Peter Harris, MD of Spycatcher, a surveillance company, travels regularly to 18 countries and markets James Bond style products
Sunday 25 May 1997
Johannesburg, Lagos and Lebanon are places where I'm inclined not to feel safe, so I take bullet-proof body armour. It's soft, fabric-like and worn as underclothes. We're making below-the-knee bullet-proof coats for colder climates.
My own travel clothes go in a Lark fold-over case. I usually pack a lightweight suit plus a jacket that can be worn more casually with a second pair of trousers, short-sleeved shirts, ties for meetings and swimwear. I take a fold-over steam iron, medicine kit with syringes and needles and for Nigeria I'd take blood supplies. I can't sleep on planes and use Melatonin, new drops that I buy in New York, which doesn't need water and just goes under the tongue. I carry pure lavender and eucalyptus oils - the former is a good antiseptic, the latter cures headaches and some on a hanky clears that stuffy feeling on a plane.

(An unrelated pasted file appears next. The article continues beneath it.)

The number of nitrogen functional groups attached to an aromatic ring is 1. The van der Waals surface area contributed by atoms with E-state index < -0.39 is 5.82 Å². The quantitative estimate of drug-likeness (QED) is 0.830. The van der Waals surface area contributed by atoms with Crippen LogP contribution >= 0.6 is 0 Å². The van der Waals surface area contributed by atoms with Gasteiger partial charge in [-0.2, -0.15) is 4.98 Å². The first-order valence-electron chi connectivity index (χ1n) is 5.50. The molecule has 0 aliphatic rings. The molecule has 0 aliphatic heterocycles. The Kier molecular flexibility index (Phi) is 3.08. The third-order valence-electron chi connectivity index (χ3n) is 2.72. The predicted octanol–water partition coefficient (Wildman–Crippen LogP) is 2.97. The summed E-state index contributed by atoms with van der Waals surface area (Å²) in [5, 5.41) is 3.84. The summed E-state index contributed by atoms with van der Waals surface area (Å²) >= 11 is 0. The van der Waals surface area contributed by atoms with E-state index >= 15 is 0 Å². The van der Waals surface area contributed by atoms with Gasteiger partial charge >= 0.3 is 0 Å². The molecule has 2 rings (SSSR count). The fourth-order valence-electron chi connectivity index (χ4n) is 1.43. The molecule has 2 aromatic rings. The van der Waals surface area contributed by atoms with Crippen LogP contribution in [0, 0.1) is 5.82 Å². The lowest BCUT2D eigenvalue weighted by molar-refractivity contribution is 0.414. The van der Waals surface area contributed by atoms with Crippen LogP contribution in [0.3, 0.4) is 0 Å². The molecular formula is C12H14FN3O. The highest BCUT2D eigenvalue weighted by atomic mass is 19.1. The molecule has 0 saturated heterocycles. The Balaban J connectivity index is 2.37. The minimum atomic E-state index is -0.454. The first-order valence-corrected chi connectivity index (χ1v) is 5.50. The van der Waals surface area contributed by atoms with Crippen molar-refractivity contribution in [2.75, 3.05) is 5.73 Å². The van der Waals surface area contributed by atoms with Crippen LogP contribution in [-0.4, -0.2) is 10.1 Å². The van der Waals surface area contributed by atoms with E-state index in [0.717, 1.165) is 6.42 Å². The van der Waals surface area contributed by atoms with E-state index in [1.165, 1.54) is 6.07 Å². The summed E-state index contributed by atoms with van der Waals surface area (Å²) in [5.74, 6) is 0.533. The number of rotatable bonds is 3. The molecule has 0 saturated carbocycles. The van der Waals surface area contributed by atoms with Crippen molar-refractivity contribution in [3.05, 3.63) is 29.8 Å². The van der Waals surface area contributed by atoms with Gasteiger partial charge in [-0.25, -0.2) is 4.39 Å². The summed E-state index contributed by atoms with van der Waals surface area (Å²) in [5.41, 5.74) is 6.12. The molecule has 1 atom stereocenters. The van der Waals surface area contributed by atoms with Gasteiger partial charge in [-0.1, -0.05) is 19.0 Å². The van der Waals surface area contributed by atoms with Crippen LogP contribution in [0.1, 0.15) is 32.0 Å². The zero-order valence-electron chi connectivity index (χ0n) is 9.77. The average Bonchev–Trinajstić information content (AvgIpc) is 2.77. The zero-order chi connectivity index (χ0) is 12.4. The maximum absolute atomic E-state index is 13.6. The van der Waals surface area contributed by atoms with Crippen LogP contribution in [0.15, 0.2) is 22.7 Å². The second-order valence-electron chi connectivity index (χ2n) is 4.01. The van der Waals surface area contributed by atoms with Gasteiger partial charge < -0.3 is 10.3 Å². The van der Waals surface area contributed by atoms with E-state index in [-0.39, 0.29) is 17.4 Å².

Batteries for the encryptor and multi-adaptors for plugs and phone sockets go in a holdall that's like a computer/ camera bag. I don't take a laptop for myself but occasionally one to demonstrate how, with a home surveillance camera, travellers can literally keep an eye on home or business with pictures received on a laptop.
Along with family photos are those of the devices I've packed in hold luggage to show at airport security checks. Also in my holdall are a powerful mini-torch, a five-in-one tool with screwdriver and wire cutter, which is invaluable for repairing blown fuses, and a pen with a light on the end for writing in the dark which is one of our most popular sellers.
I always carry a smoke hood for planes, trains and hotels and hope I never have to use it. It's pocket sized, rather like cellophane over the head with a breathing filter that would last half an hour in an emergency."
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